A Traveler and his Cat exploring America.

Friday, September 28, 2018

My Five Not-so-good Things About RV Life

It is eleven years ago today I bought the Little House on the Highway
and it has proven to be one of the best investments I have ever made.

Recently a lady I know who has a YouTube channel made a video about "The five things that suck about being a fulltime RVer".  One thing she mentioned was her sensitivity to sound when she goes into a city.  Being out in the wilderness most of the time when she goes into town all the noise, traffic, the hustle and bustle she finds stressful now where she didn't before.  I thought about this and realized it was the same for me.  I'd even go so much as to say that my hearing has seemed to improve (I have tinnitus) from what it once was just by being in the quiet as much as I am.

Her other points were getting mail.  I agree.  Although I don't have mail needs as does she, ordering something online and trying to figure out where I will be at a certain time to have it delivered is a hassle.  Not having a printer was one as she still has to work (online) to support her lifestyle.  Well buy one.  They make them small and compact for a cheap price these days.  I don't recall the other one but her #1 on the list was vehicle breakdowns.  Well that can happen anywhere with any vehicle.  Its part of vehicle ownership.

Anyway, her video caused me to come up with my five undesirable points about RV life. 
I list them in frequency of occurrence more than how much they are a pain.

5. Having to change the time on clocks and watches every time I cross over into a new time zone.

4. Having to go to and use a public laundromat.  If you have ever used one, no more need be said on that one!

3. Getting and following bad directions from my GPS.  (Yes Claire, I am talking about you!)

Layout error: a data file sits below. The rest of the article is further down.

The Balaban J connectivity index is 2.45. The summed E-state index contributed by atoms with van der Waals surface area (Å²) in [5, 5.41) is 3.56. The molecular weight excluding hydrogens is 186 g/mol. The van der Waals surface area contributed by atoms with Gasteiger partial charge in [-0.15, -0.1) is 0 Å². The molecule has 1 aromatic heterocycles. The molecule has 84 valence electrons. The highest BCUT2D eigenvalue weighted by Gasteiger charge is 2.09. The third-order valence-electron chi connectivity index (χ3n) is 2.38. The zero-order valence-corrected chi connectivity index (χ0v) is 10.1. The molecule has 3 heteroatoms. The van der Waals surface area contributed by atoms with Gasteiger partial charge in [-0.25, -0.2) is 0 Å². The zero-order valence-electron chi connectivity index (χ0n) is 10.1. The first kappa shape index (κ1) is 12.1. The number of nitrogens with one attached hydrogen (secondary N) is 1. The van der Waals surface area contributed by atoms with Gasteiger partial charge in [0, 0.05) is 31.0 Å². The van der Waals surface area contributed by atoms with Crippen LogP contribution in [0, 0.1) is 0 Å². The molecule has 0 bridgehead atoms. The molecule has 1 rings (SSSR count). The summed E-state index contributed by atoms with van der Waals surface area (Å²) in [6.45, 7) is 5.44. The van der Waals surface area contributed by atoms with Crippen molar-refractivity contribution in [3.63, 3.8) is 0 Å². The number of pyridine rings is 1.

2. Weak or no cell service.  The previous three in all honesty are pretty trivial.  This one is just part of RV life and although can be aggravating I can manage.  It's just nice to have a good connection to check on weather, look for possible camps in the future, see what silliness there is going on in the news, keep up on the YouTubers I follow and of course, updating my blog.

...and the number one item that is the worst aspect about life on the road...

1.  Seeing litter, trash, garbage, abandoned junk and dog crap at nearly every place I go to visit and camp at.  It is truly appalling the vandalism and defacing of our public lands I see and I spare you from having to see it by not posting pictures on the blog and refrain from writing about it. 
Sometimes I slip up on the last part for which I am sorry. 


Thursday, September 27, 2018

Box Canyon and Lomaki Pueblo

Wupatki National Monument
North of Flagstaff, Arizona

This would be the last of the ruins before leaving the monument and they would be my favorite.
Perched on the edge of the cliff above a deep canyon, these too were said to be NOT reconstructed.

Wall material that has fallen inside.

Still, as I closely looked at some of the mortar in place I had my doubts.

Here I could not believe what I saw: Not a single sign prohibiting me from walking out around the walls along the edge stating that it was dangerous and my life may come to an end.
So I went for it.

 Yup folks, at this stage of my life I no longer have the bravado (or stupidity) that I once did many years ago.  It was unnerving.  I tried to not look down as that would only make it worse.